I raised dat axe up to strike der woman, but I could not do it. I say to myself, "Ah, mon Dieu, no!" I pull out de bottle from my pocket and take one big, big drink — put bottle back in pocket, and pick up axe. Den I strike — strike — and kill him woman and baby and boy, easy. [sic]
The only paper I was able to find that reported on the crime in 1816 was the Plattsburgh Republican. Most towns in the area did not have a local newspaper yet. Because the Plattsburgh media was basing its report on information relayed from across the miles — and because they had to throw something together hastily — some of the first details they published were inaccurate and much was considered unfit to print at the time or even decades later. L.H. Evert's History of St. Lawrence County, New York in 1878 said, "The details connected with this brutal tragedy are too horrible and sickening to relate." The unfortunate victims, it turned out, were Maria Scarborough, Michael's wife; their infant daughter, Adaline; and Jean Macue, who was only fourteen or fifteen years old. Three-year-old Marian somehow survived her wounds. The names of the parties in this tragic story have often been spelled differently in various news articles (i.e. Macue/McCue/Manu, Maria/Marcia, Conrad/Conard, Gerteau/Grateau/Croteau, and Adeline/Adaline). I spell them here as they were most commonly reported in the earliest articles.
On March 2, 1816, a week after the paper had first announced the murder, the Plattsburgh Republican ran another article with additional details:
The murderer entered the room where Mrs. Scarborough, aged about 24, and her two children, a girl of 2 years and an infant of three months old, were asleep about 5 o'clock in the morning. He struck Mrs. S twice across the neck with an axe which nearly severed the head from the body. The infant had a blow on the head with the head of the axe and died in about [illegible] hours. The little girl is said to have 3 marks of the axe on her head and one on her shoulder, but hopes are entertained for her recovery. He then went into the room where the French boy lay ... [and] struck him with the axe and cut his throat.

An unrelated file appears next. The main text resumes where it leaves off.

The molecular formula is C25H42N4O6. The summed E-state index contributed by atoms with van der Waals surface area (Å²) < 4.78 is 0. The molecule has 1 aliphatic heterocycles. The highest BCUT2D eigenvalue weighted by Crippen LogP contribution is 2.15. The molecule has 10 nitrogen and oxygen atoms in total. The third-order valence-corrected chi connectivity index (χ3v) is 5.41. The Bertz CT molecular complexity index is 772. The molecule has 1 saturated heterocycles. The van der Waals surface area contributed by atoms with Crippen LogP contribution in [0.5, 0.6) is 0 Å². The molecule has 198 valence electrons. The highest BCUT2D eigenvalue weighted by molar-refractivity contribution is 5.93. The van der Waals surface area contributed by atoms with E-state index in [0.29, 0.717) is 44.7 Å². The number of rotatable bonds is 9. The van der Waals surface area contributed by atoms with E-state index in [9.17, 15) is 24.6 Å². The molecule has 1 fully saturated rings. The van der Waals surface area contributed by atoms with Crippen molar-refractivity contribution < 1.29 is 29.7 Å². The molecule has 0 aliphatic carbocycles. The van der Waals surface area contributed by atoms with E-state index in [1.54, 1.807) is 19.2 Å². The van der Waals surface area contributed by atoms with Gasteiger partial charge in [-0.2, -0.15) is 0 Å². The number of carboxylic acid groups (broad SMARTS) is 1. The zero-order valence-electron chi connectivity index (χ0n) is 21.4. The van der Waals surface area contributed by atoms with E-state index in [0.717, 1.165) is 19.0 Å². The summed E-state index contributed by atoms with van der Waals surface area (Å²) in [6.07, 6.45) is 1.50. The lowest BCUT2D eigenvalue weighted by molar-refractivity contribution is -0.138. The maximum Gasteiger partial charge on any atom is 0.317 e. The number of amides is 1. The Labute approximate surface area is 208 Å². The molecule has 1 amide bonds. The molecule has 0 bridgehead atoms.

Having taken these murderous precautions to prevent detection, he broke open a trunk and took from thence 22 Dollars and 3 cents — he expected to have found 500 Dollars.
Franklin Benjamin Hough offered a different take in his 1853 book, A History of St. Lawrence and Franklin Counties, New York. He said Gerteau killed his victims after he found the money he was looking for, not before like the Plattsburgh Republican reported. "He might have made his escape unobserved; but fearing detection, laid [the money] down, raised his weapon, and with a blow, nearly severed the neck of the woman." The St. Lawrence Republican of December 14, 1881, relates two other versions in "The First Execution in St. Lawrence County." The first was given by Mrs. Scarborough's niece and published in the Antwerp Gazette in 1881. She said that when Scarborough left for Montreal, he left Jean Macue to stay with his wife and children; and it was expected that Gerteau would return to his own house nearby. Instead, Gerteau hunkered down in Scarborough's barn, unbeknownst to anyone, and began his killing spree only when he was caught in the act of burglarizing. She also pointed out that Gerteau admittedly killed a nephew out of greed years before the Scarborough family massacre:
The next morning, neighbors noticed there was neither smoke nor stir about the house and barn, and, going over about 10 a.m., found the doors locked and a man's track leading from the house. On looking in, they saw a young Manu [sic] lying dead upon the floor. Breaking into the house, they found Mrs. S. and two children chopped to pieces in the parlor bedroom, while a third child, Marian, had a fearful gash across her face, but was alive, and recovered, and is still living. Mr. S.'s desk had been broken open and a small trunk, usually containing money, was gone. Parties immediately followed the track ... and he, going through byways and lots, was soon overtaken. When he saw the men, he threw the trunk into some brush, but ... told where to find the trunk, which, on opening, was found to contain 75 cts. He said he stayed around the barn all day and at night went into the cellar and ate as hearty a meal as ever in his life; he then took an ax and started to break the desk open, but found they were sleeping there, instead of in the usual rooms. Manu awoke as he entered, and he laid his head open with the ax. After splitting open the desk, the babe nestled around and awoke the mother; then he killed all as he supposed. He confessed he had also killed a little nephew years before, that he might inherit the property.